More self-managed (DIY) super fund trustees are wanting to discuss the possibility of borrowing money to buy direct property within funds.
One motivation is the poor returns generated by shares, while another attraction for those with their own business is to buy the property from which this enterprise is conducted.
Given that a major overhead for a small business can be rent, the appeal is that – instead of going into a landlord’s pocket – the rent money becomes investment income for the DIY fund.
In addition, any capital gain earned by the property when it is sold is either taxed concessionally or tax free if the sale occurs after the fund has started paying its members a pension.
A reader writes: “Our DIY super fund is interested in buying the property from which we run our business. Two-thirds of the fund is invested in shares with one-third in cash. We have enough cash to buy half the property and could sell down shares to buy the balance; a suggested alternative is that we borrow the money. Can you explain the pros and cons of this strategy?”
According to Julian Battistella, of Battistella Financial Services, the question raises a key investment issue. Considering recent returns from shares, growing interest in direct property is predictable.
But selling shares after prices have fallen significantly and replacing them with an investment that has possibly performed strongly – as many properties have done – can be a mistake for any investor.
For those who have continued to own shares during the past few years, they should by now have assets that are paying solid dividends based on current share prices along with tax benefits associated with imputation credits.
While shares have not enjoyed the growth seen in previous years, says Battistella, their woes won’t continue forever.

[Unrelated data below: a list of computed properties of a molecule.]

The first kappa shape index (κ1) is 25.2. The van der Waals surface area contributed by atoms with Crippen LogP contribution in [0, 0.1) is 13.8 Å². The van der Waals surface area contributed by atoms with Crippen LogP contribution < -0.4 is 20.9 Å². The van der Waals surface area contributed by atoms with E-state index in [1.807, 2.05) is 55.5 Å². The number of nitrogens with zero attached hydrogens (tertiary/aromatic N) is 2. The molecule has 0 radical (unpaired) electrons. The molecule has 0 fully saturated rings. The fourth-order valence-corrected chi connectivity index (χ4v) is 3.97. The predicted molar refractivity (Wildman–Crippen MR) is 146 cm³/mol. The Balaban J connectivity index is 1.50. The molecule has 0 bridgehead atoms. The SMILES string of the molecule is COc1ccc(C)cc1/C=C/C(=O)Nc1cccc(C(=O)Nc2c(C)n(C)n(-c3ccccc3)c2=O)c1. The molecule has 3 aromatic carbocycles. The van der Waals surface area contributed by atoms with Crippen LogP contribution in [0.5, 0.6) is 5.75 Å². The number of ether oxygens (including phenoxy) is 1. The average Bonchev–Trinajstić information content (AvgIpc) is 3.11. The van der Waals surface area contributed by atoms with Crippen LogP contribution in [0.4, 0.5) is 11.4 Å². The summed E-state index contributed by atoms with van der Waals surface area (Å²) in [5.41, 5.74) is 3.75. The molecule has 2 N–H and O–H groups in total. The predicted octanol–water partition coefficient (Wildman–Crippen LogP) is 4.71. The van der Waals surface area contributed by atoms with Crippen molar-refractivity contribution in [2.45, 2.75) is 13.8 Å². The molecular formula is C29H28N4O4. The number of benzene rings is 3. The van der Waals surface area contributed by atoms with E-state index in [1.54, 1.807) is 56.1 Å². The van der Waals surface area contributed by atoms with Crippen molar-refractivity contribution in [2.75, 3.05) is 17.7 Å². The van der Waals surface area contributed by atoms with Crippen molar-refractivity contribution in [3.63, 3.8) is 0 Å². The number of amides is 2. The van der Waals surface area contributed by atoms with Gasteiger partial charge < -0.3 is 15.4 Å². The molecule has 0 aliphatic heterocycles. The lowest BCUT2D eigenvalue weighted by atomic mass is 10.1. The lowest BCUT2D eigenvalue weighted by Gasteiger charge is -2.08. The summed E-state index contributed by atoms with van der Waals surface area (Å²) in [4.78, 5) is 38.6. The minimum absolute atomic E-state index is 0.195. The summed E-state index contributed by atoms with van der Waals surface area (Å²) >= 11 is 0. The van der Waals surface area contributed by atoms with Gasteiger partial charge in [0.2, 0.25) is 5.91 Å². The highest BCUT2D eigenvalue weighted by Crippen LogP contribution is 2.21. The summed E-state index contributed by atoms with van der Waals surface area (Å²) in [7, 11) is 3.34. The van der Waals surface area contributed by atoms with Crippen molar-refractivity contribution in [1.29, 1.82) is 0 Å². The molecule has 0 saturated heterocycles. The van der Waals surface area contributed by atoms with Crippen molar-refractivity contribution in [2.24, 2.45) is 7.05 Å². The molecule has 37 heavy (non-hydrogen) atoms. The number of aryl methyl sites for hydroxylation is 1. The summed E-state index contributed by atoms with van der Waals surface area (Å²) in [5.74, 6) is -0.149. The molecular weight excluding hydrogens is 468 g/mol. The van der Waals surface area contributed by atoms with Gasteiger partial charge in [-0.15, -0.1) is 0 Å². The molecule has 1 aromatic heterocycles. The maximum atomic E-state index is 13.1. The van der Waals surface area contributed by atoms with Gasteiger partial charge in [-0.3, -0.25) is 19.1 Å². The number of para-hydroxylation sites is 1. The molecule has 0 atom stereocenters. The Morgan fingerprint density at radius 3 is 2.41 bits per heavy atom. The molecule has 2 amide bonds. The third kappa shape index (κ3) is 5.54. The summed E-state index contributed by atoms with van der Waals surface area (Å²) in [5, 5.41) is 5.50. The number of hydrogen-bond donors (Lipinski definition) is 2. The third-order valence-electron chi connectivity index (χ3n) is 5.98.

Good times will come
At some point, sharemarkets will turn around and deliver rewards for those who have not given up on them.
It would be a shame to abandon a share portfolio just ahead of a market recovery. For this reason, a strategy of borrowing money to buy a property can be worth investigating. With changes to the Superannuation Industry Supervision (SIS) Act in September 2007, DIY funds can now borrow to buy real estate.
Borrowing must be via a structure variously described as an instalment warrant, a bare warrant or a bare trust. The purpose of this structure is to keep the investment separate from other DIY fund assets.
That’s because any loan taken by a DIY fund must be of a limited recourse nature (which essentially means any right the lender has is limited to the property purchased under the loan).
If Westpac, for instance, lends your super fund money to buy the property, it can’t access any other fund assets if the investment goes bad and the property is sold at a loss greater than the outstanding loan.
This restriction means a lender can require you to provide additional security by agreeing to act as a third-party guarantor outside the fund.